andreasSystem AdminCommented:
Yes I have done this sevaral times before. But i have no knowledge about the slackware distro. So you need to find out some things yourself. I just can give a rough plan on how to achive it.

1. install xinietd if not et done
2. make xinetd start up on every boot of the machine
3. add a new script called vnc into /etc/xinetd.d
place following things into the script:

service vnc1
        socket_type     = stream
        protocol        = tcp
        wait            = no
        user            = nobody
        server          = /usr/bin/Xvnc
        server_args     = -noreset -inetd -once -query localhost -geometry 1024x768 -depth 16
        type            = UNLISTED
        port            = 5900

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4. Open Port on packet filter on server if any firewall is running there. Also check global xinetd config if there are any restrictions set regarding which hosts can connect
5. restart xinetd service.
6. check if port 5900 is now open (netstat -an)
7. If yes connect to it with a vncviewer from a remote host
8. It hould show you the graphical login promot, the server needs to be configured to show a graphical login promt at the console. e.g. gdm, kdm, or another session manager needs to be installed and cofigured.

Paths and names for the binarys for Xvnc may be DIFFERENT on slackware 64.
MarkAuthor Commented:
I have demonstrated to myself that this can be done. I've gotten VNC working per the link in my posting ID: 41020876, above. I'll solicit a few final comments here before I close this question.

Are you talking about remote desktop port 6000 or ssh with an X tunnel that sends graphical .. Windows back to an X-windows interface?
If this is something different that VNC or LTSP, please give me a bit more detail so I can research these alternatives.

andreas: Thanks for your input. I wasn't sure what I gained from xinetd, so I skipped that. Can you tell me what xinetd buys me? Also, your statement about multiple graphic monitors is intriguing as I do need that functionality. Please follow my (first of many) postings on VNC issues/questions: I'll try dual monitors today.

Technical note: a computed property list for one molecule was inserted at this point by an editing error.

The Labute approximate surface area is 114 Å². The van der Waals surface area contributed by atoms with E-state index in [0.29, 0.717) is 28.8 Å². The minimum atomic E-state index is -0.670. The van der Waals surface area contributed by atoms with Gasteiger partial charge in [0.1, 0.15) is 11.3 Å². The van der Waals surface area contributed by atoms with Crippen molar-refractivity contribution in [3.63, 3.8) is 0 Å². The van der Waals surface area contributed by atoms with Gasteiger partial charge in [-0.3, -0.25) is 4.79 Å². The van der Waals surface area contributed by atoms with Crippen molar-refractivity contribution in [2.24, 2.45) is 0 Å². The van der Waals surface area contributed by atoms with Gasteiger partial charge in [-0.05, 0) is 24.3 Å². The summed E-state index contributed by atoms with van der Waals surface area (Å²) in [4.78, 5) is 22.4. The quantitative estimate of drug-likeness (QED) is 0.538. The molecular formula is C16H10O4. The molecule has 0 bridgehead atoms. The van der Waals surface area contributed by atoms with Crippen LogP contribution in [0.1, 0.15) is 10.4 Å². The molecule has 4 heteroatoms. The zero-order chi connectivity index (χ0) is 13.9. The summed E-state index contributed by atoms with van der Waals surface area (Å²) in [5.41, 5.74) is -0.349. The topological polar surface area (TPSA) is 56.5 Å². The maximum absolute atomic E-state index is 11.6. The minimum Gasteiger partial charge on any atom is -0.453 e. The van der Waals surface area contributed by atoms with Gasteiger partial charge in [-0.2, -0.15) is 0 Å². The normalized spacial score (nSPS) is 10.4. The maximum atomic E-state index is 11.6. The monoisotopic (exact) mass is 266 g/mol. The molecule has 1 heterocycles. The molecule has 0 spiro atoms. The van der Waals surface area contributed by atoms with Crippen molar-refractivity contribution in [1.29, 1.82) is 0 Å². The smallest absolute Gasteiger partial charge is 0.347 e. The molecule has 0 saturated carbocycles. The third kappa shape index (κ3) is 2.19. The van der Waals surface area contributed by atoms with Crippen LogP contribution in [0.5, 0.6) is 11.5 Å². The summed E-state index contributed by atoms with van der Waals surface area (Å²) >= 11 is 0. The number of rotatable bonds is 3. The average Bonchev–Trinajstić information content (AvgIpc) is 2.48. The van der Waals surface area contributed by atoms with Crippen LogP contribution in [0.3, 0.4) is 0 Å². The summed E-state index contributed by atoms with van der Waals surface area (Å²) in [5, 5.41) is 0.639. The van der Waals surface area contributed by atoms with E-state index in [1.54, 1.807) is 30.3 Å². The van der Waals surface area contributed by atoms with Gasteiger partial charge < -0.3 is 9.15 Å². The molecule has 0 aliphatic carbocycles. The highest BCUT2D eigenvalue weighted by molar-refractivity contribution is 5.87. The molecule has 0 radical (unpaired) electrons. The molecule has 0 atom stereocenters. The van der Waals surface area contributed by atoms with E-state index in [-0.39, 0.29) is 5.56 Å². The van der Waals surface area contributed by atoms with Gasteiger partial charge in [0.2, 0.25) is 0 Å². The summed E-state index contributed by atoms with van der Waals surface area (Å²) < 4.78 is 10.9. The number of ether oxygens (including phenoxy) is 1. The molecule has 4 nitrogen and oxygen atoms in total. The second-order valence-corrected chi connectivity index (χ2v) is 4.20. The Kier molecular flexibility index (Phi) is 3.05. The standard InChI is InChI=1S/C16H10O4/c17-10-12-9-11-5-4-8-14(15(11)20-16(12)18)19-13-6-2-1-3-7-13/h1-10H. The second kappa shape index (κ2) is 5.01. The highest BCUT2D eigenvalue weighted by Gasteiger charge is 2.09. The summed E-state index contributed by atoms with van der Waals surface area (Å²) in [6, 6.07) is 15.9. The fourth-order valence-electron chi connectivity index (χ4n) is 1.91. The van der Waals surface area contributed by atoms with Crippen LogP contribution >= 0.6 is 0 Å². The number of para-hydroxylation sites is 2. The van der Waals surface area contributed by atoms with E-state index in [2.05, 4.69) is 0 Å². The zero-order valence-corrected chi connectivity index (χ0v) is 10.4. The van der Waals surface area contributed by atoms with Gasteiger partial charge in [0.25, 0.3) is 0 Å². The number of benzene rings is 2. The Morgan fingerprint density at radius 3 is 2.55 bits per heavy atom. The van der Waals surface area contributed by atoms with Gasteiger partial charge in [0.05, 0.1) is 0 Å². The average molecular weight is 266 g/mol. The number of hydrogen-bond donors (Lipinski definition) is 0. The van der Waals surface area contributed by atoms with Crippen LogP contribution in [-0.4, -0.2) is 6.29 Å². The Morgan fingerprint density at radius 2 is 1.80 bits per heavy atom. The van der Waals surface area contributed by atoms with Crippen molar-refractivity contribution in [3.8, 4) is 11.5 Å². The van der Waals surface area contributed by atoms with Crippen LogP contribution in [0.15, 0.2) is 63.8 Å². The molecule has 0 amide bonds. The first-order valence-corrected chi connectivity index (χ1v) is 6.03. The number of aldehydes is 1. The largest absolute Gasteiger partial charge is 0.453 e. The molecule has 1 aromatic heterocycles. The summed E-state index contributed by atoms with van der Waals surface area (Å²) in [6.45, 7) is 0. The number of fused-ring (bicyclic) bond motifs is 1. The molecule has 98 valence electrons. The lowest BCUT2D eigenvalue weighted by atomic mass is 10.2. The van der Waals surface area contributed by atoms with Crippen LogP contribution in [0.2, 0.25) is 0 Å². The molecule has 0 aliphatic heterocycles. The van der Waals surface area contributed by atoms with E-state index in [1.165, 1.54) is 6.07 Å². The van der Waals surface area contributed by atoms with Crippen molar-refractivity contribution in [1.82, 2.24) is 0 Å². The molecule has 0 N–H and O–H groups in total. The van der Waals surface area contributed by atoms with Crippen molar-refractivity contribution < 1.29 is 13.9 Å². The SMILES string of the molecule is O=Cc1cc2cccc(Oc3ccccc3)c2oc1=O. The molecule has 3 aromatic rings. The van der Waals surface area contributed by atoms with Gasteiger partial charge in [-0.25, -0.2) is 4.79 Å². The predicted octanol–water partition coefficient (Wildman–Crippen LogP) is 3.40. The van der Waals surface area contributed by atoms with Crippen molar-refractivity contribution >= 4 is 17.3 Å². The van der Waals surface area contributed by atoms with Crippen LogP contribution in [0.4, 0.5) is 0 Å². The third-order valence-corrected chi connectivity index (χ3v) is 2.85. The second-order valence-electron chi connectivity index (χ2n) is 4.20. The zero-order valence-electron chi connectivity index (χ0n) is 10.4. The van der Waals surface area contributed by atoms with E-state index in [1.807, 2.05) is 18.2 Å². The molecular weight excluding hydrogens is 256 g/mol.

VNC is an overlay meaning only one user will be able to access the console remotely at one time, and if the session is already logged in, that session will be used.

Yes, there is a built-in remote desktop i.e. on the workstation when logging in, on some you have the option on whether you are logging into the local system or to a remote one.

The ssh is you establish an ssh connection with a GRAPHICAL tunnel back. such that you can send your graphical xterm, xmail, whatever you need from the server back to your workstation's X-windows environment.  Graphical session on the server is more resource intensive, compared to a few graphical application being sent back through a tunnel of a text/ssh based connection.
Gerwin Jansen, EE MVETopic Advisor Commented:
Setup your ssh server to allow X forwarding, then connect from clients using ssh -X <hostname> and start graphical applications like this: application &
andreasSystem AdminCommented:
With xinetd you can setup it in a way you do not need to set up the vncserver for each user individually. You will be asked for the normal linux login only one time.

some of the other approaches need you for each user to start a session seperately on the server with seperate vnc passwords. With the xinetd solution you dont need to do this. Each user connects to the same port and is asked for his linux username and password, afterwards each user gets his own session.

Disadvantage, the session is not resumeable after its disconnected.
screen is a tool to maintain a session (non graphical) if disconnected
MarkAuthor Commented:
Thanks all. Most points have to go to savone because it was, after all, posted as a yes/no question. Some points to Arnold and andreas for additionally pointing me in the right direction.